The group, which studied the NSA's controversial surveillance of phone and internet traffic, submitted their report to the president Dec. 13.
Obama is facing pressure from civil libertarians to scale back the scope of the NSA’s spying and enact greater oversight over its surveillance programs.
The White House has said that Obama is reviewing the task force’s recommendations and will make his judgment on NSA reforms by the end of January. The administration has not shared any of the findings from the review group, which consisted of former counterterrorism chief Richard Clarke, former CIA deputy director Michael Morell, University of Chicago law professor Geoffrey Stone, former Obama regulatory czar Cass Sunstein and former Office of Management and Budget privacy director Peter Swire.
Reports in the New York Times and Washington Post, though, said the panel called for tougher rules before allowing the NSA to search communications and that phone companies and not the federal government be responsible for holding that data.
White House press secretary Jay Carney, though, said the entire report would be made public after Obama completed his review.
The meeting with the NSA task force comes a day after Obama sat with leaders from the tech industry who urged him to “move aggressively” on reforming the spy agency during a Tuesday White House meeting.
"We appreciated the opportunity to share directly with the President our principles on government surveillance that we released last week and we urge him to move aggressively on reform," said the tech companies in a statement.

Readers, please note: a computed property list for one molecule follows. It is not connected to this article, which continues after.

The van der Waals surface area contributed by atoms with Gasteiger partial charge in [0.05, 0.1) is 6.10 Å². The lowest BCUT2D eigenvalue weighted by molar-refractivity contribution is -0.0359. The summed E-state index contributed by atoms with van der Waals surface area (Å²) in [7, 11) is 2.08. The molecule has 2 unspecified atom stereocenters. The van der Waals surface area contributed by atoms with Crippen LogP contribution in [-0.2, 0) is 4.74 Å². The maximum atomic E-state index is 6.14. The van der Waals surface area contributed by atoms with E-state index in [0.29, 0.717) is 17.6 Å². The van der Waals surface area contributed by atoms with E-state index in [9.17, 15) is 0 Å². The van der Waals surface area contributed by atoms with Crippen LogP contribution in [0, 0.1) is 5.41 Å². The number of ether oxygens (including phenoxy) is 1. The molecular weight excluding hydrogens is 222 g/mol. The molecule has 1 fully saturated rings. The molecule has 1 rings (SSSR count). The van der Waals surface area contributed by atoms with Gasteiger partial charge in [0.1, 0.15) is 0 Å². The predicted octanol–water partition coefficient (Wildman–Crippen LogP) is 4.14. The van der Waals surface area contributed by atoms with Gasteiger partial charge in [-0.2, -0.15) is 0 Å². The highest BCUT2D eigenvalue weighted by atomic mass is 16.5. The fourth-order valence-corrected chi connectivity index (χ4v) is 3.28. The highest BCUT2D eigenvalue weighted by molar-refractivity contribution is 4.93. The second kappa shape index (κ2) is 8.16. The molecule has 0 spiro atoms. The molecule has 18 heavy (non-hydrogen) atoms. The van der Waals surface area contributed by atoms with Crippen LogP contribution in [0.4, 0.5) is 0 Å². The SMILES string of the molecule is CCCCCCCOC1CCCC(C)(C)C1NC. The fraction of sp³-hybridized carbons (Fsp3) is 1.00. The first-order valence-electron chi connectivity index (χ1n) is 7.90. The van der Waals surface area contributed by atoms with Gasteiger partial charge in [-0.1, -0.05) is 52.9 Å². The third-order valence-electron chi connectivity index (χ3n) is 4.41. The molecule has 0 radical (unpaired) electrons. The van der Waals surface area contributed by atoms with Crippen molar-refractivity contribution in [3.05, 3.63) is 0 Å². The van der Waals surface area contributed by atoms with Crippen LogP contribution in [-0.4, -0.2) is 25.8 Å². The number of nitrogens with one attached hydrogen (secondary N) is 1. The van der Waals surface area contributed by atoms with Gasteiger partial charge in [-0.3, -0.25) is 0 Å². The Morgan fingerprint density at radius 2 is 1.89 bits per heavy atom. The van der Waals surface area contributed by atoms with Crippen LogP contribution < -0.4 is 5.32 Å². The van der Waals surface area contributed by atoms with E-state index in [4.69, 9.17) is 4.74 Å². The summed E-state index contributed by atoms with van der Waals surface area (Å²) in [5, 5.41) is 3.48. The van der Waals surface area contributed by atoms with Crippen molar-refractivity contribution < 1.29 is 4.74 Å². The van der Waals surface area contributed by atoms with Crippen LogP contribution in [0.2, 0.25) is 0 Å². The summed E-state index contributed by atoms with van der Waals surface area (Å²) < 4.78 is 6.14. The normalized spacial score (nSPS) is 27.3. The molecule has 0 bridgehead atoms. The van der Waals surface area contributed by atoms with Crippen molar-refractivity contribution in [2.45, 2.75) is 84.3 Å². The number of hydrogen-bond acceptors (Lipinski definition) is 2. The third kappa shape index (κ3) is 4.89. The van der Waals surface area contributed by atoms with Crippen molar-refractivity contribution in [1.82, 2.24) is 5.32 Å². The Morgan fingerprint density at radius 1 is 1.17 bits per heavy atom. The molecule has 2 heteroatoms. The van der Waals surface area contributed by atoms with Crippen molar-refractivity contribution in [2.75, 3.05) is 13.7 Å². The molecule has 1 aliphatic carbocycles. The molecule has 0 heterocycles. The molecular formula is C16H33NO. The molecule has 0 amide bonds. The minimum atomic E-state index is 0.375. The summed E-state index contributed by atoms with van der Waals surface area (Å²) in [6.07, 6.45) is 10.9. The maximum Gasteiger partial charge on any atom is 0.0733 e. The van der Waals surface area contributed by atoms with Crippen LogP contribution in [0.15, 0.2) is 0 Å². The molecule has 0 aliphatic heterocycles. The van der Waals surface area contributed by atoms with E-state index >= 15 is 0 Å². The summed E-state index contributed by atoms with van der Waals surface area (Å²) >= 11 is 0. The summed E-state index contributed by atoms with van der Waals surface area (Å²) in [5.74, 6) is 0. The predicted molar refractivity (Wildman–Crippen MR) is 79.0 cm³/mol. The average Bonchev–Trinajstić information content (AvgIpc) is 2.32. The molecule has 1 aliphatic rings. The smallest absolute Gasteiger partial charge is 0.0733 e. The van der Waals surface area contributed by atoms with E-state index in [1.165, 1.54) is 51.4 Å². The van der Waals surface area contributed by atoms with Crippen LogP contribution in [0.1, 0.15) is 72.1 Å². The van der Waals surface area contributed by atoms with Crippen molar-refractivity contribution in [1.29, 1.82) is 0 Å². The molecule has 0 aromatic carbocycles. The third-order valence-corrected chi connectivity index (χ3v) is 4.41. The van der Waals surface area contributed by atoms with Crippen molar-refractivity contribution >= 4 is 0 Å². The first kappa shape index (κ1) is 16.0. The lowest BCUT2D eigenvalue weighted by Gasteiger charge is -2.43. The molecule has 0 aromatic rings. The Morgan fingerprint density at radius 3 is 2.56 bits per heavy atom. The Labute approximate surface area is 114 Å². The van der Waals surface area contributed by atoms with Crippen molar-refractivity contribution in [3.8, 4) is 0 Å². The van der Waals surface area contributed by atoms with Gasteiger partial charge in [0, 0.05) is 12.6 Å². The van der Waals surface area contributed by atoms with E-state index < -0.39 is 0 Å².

Obama met with 15 Silicon Valley executives, including Apple CEO Tim Cook, Twitter CEO Dick Costolo, Google executive chairman Eric Schmidt and Facebook COO Sheryl Sandberg.
In an open letter to the administration, tech industry firms — including Apple, AOL, Facebook, Google and Microsoft — called for “the world’s governments to address the practices and laws regulating government surveillance of individuals and access to their information.”
Tech companies say they fear they will lose the trust of their consumers after leaks from former government contractor Edward Snowden disclosed the extent of the NSA's monitoring of phone calls and internet communications.
The White House said that during Tuesday's meeting with tech leaders Obama discussed both the NSA and the troubled healthcare.gov website.
But a source familiar with the closed-door meeting told CNN on Wednesday that tech leaders were upset that much of the meeting focused on the botched Obamacare rollout and wanted more time to discuss their concerns on government surveillance.